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SNJDC’S The Chronicle: Transporting Food, Nutrition and Hope

Transporting Food, Nutrition and Hope

The Food Bank of South Jersey

Cover of the Chronicle

With seven forklifts, 13 electric pallet jacks, a tractor-trailer and three refrigerated trucks, this could be any large company warehouse in South Jersey. This 40,000 square-foot facility also has the capacity to hold more than 2.22 million pounds of inventory.

The difference? Shipments from this warehouse in Pennsauken, run by the Food Bank of South Jersey (FBSJ), deliver hope every day to thousands of South Jersey residents. As the largest hunger-relief organization in South Jersey, food is distributed every day through mobile truck distributions, pop-up pantries, and a food distribution network of more than 200 partner agencies covering a service area of Burlington, Camden, Gloucester and Salem counties.

During 2020, with COVID-19 bringing school closures, stay-at-home orders, record-breaking unemployment and rising poverty, FBSJ distributed more than 22.5 million pounds of food – the equivalent of over 18.7 million meals. At the height of the pandemic, FBSJ served over 95,000 food-insecure South Jersey residents each month, including the distribution of nearly one million nutritious breakfasts and lunches to South Jersey’s food-insecure children.

Like any supplier in the current environment, there are supply chain issues to deal with and challenges in meeting the need of the region where one in every seven people and one in every five children live with food insecurity.

“Freight costs have doubled in the past six months and food shortages are being reported by manufacturers who are also dealing with labor shortages,” said Charles Hosier, Chief Operating Officer of the Food Bank of South Jersey. “But we have planned ahead and will work diligently to meet the need of our residents like we did during the height of the pandemic in 2020.”

Charles Hosier
Chief Operating Officer, Food Bank of South Jersey

A number of new developments in the warehouse will help FBSJ reach even more residents. With the assistance of pandemic relief funds, the Pennsauken facility is doubling its freezer capacity. In 2020, FBSJ had to refuse or divert more than three million pounds of donations because of refrigerator space issues.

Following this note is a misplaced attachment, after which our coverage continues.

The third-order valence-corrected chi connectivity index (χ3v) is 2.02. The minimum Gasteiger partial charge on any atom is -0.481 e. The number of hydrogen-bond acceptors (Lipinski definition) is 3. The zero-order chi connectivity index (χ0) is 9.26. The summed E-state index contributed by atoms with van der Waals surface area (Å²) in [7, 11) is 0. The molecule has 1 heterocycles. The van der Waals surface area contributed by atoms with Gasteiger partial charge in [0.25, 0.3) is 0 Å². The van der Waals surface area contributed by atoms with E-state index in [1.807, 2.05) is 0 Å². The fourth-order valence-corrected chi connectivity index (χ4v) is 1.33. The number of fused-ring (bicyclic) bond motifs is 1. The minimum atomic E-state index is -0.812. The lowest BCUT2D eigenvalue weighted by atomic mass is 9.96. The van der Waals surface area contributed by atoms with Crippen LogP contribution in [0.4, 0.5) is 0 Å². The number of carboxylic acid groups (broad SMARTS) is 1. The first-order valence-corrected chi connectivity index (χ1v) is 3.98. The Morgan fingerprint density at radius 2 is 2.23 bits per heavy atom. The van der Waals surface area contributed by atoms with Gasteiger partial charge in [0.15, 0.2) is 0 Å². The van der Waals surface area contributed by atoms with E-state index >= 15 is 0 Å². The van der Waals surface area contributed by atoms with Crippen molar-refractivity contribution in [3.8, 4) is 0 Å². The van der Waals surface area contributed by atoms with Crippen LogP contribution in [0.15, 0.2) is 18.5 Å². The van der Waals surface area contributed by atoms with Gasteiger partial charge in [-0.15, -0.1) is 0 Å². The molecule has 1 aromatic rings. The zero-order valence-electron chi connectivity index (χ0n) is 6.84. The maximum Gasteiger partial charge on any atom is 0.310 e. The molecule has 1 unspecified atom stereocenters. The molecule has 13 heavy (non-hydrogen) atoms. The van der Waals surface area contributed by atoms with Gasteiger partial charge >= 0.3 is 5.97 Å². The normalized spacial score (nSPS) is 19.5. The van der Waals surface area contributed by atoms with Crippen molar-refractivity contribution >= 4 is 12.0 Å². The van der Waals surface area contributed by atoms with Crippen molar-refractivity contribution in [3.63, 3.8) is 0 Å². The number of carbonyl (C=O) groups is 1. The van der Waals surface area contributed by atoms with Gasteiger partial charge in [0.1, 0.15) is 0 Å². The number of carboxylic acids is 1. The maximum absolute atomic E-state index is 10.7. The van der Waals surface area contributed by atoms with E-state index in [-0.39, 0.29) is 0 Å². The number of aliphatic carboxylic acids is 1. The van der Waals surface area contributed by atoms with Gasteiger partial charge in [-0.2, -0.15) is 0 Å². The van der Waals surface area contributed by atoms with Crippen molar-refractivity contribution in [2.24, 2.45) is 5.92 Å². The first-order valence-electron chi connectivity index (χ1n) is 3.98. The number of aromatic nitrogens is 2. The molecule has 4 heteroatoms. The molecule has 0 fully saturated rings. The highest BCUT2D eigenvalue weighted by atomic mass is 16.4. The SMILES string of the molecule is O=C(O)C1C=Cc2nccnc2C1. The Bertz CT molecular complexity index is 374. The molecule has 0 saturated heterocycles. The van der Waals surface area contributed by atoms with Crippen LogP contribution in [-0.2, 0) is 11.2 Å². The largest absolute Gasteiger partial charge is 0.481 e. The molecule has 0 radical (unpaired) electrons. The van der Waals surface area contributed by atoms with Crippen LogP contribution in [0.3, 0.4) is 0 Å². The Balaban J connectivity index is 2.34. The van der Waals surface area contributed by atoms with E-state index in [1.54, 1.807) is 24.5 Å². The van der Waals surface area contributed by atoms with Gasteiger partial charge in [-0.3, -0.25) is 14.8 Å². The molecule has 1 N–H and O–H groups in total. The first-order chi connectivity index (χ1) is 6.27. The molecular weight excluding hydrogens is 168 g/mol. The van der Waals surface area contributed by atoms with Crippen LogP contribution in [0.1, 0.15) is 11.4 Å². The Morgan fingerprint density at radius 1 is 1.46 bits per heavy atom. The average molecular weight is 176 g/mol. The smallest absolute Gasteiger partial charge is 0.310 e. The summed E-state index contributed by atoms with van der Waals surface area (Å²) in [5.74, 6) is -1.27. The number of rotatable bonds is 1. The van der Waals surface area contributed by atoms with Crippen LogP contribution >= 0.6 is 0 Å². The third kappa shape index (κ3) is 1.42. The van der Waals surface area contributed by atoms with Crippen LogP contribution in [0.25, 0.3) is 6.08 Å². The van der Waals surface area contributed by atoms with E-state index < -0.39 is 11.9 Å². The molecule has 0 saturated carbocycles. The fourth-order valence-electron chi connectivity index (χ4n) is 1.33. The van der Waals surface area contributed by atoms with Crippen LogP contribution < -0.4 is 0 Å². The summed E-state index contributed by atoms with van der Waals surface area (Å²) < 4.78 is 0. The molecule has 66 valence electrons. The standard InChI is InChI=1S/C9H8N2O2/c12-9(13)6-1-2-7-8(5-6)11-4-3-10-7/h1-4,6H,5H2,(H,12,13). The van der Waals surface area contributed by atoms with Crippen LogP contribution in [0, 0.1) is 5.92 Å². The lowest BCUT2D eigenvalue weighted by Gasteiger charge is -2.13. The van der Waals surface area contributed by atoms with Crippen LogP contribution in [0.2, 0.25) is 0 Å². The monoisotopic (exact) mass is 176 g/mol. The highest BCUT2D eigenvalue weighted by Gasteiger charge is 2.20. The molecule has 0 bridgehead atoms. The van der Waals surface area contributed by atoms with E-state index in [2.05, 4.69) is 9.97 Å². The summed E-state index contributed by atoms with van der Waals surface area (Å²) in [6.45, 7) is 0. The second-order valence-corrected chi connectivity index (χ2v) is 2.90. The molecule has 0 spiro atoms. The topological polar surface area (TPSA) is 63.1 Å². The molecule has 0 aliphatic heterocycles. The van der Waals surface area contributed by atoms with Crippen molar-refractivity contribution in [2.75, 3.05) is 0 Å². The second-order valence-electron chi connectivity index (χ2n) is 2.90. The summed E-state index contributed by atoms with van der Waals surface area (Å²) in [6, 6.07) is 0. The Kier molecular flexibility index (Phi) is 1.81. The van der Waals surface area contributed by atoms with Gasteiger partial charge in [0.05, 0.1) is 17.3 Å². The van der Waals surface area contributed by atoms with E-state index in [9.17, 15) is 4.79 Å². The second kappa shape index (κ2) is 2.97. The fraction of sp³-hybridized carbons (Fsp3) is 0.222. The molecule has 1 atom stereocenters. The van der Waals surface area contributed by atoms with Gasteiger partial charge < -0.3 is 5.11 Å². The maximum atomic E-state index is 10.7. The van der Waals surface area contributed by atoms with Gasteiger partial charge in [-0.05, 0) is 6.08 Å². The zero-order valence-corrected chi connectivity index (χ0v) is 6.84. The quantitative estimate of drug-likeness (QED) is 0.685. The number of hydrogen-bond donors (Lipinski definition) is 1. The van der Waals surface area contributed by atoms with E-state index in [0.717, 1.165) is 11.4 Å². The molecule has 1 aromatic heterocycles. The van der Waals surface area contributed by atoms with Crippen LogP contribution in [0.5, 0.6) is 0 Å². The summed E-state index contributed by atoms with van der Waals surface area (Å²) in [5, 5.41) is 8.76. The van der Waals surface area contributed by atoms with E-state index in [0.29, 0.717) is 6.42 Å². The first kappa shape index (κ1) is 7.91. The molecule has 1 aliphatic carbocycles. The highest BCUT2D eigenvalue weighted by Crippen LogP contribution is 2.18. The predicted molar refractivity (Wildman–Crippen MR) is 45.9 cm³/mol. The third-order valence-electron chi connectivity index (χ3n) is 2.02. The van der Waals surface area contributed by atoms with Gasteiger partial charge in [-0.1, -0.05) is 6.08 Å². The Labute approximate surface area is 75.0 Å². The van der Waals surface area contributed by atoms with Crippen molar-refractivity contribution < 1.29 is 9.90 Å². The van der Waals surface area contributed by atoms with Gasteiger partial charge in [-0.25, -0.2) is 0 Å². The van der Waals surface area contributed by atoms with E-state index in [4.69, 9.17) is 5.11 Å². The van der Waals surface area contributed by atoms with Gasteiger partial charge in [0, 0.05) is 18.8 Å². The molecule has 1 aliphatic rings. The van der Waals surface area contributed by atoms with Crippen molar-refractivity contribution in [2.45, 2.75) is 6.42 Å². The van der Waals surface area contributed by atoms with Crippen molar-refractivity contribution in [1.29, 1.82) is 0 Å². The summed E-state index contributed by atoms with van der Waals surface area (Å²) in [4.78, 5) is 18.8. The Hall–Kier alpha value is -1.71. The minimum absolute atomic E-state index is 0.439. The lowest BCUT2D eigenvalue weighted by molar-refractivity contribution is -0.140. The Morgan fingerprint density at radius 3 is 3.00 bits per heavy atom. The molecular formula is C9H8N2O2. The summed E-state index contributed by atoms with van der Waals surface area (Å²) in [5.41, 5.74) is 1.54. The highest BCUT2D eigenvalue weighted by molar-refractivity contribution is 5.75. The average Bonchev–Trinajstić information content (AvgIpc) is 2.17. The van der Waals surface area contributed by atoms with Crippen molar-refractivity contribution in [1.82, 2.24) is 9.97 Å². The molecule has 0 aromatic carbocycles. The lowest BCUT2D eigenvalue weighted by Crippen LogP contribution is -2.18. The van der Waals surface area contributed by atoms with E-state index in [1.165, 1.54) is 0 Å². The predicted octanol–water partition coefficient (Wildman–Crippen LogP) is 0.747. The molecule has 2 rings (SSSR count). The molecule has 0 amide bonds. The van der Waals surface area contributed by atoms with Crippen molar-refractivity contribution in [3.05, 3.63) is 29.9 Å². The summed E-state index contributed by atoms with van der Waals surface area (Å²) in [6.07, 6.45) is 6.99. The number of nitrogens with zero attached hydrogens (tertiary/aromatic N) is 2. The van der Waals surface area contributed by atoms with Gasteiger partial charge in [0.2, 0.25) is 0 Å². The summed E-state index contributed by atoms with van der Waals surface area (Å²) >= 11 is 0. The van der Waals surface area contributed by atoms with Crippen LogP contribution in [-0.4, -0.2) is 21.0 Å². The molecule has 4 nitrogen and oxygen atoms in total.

The new freezer will allow FBSJ to connect with more food donors and better support its partner agencies with much sought-after refrigerated food items. In addition, the Food Bank coordinated 37 grants to local food pantries that assisted them in expanding their capacity and distribution capabilities.

FBSJ also recently entered the next generation of industrial equipment with a new lithium battery operated pallet jack, presenting a more ecologically friendly approach to its logistics. One thing that isn’t new is the need that the Food Bank of South Jersey sees in the region. Those trucks will continue to carry millions of pounds of food each month to communities from Mount Holly to Glassboro, from Willingboro to Carneys Point and beyond, to reach the thousands of food-insecure people relying on FBSJ for life-sustaining food resources.

Marking its 36th year in 2021, along with providing safe and nutritional food to people in need throughout South Jersey, FBSJ also provides nutrition education and cooking courses and helps food-insecure families and seniors find sustainable ways to improve their lives. To learn more, visit On Twitter, Facebook, Instagram, or LinkedIn, follow the Food Bank of South Jersey @foodbankSJ.

Food Donation box in a warehouse of food
Two people in a warehouse full of food
Forklift moving palates of food
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